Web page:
As an occlusive, the oil forms an invisible film. This film blocks your pores and prevents your skin from breathing. It seals-off the skin from air, water, and anything trying to get in or out of the pores. Meaning oil, makeup, dirt, and dead skin cells can get trapped in the pores, which leads to blackheads, whiteheads, pustules, etc. 

Tip: Avoid mineral oil-based products on a sunburn. They will lock-in heat into your skin, making the burn worse. It could even lead to permanent scarring. You'll be better off with pure aloe vera since its gel consistency is meant to cool and soothe.

2. Mineral Oil Doesn't Nourish Your Skin 

Because of its ability to lock and seal the skin, mineral oil will prevent beneficial ingredients like essential oils, carrier oils, and rose water to enter your skin. This oil in itself also does not contain any properties (e.g., antioxidants, antibacterials) that can benefit the skin.

Moreover, the film mineral oil creates on the surface of your skin won't let your skin absorb moisture from the atmosphere. Here's an example. If you invested in a humidifier to enrich the air in your bedroom, don't expect benefits from it if your pores are closed.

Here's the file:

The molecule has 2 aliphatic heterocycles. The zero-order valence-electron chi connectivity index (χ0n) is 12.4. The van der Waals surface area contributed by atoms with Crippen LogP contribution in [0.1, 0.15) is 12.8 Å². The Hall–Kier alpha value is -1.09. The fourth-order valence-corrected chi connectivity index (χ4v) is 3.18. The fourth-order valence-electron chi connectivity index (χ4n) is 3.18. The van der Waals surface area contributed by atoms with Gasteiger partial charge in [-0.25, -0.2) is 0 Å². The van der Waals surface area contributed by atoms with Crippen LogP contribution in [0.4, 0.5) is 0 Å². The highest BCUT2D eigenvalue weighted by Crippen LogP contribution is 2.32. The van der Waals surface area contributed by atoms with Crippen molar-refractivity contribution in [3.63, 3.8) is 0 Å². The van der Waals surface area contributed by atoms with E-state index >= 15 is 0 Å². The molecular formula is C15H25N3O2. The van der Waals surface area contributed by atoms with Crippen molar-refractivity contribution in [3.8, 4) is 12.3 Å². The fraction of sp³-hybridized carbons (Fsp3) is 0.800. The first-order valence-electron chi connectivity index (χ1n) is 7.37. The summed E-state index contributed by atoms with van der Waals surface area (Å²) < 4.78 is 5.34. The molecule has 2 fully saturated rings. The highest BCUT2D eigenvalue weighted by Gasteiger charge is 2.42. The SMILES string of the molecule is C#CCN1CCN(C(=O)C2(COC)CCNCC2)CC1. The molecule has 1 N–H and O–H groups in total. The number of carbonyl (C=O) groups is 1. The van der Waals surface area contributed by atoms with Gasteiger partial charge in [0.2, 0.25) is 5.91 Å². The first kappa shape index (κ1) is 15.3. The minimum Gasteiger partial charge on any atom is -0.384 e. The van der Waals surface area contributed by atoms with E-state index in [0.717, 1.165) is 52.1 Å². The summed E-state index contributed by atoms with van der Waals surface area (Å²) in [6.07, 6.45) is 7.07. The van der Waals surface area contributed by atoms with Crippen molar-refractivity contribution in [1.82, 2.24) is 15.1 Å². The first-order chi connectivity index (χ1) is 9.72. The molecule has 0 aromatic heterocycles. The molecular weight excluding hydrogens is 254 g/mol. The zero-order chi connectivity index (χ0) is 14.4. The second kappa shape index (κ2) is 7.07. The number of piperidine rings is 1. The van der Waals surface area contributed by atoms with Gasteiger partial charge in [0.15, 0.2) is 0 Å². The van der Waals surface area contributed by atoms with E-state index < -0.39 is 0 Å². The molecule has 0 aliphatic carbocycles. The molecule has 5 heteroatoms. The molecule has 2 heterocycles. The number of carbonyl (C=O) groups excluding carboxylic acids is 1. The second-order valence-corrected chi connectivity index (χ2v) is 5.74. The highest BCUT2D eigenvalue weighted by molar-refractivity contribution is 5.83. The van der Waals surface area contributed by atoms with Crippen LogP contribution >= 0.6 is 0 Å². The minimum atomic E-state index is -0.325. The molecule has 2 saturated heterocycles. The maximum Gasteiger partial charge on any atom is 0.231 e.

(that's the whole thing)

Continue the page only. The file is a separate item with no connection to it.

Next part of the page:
Instead, choose oils that are natural, cold-pressed, and rich in antioxidants like coconut oil, shea butter, jojoba oil, rosehip oil, or apricot kernel oil.

3. Mineral Oil Never Leaves The Body 

Mineral oil never leaves the body

According to a study from 2011:

"There is strong evidence that mineral oil hydrocarbons are the greatest contaminant of the human body, amounting to approximately 1 g per person. Possible routes of contamination include air inhalation, food intake, and dermal absorption."

Subjects of the study were women undergoing C-sections. Researchers studied fat specimens and post-delivery milk samples that they collected from the women. They found that the concentration of mineral oil in the142 women accumulated over time.

So the researchers concluded that cosmetics may be a relevant source of the contamination. 

To Wrap It Up 

Take good skin care decisions. The World Health Organization classifies highly refined oils as Group 3 carcinogens. Meaning mineral oil, as highly refined oil, is not suspected to be carcinogenic because the evidence remains inadequate to state either way. However, available information is not sufficient to classify them as harmless.

So a rule of thumb when it comes to skin care should be to trust no one. Always do your own research, read labels, and if still in doubt, seek a dermatologist's advice. 

What are other ingredients that you avoid, and why? I always love to hear your thoughts, so go on and visit the comment section below!

I hope you found this post helpful. 

Stay tuned and take skin care 💋

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DISCLAIMER

The Information on this website has not been evaluated by FDA and is not intended to treat, diagnose, cure or prevent any disease. The content is for educational purposes only and not intended to substitute medical advice. You should seek the advice of your health care practitioner before undertaking any health changes. 

DISCLOSURE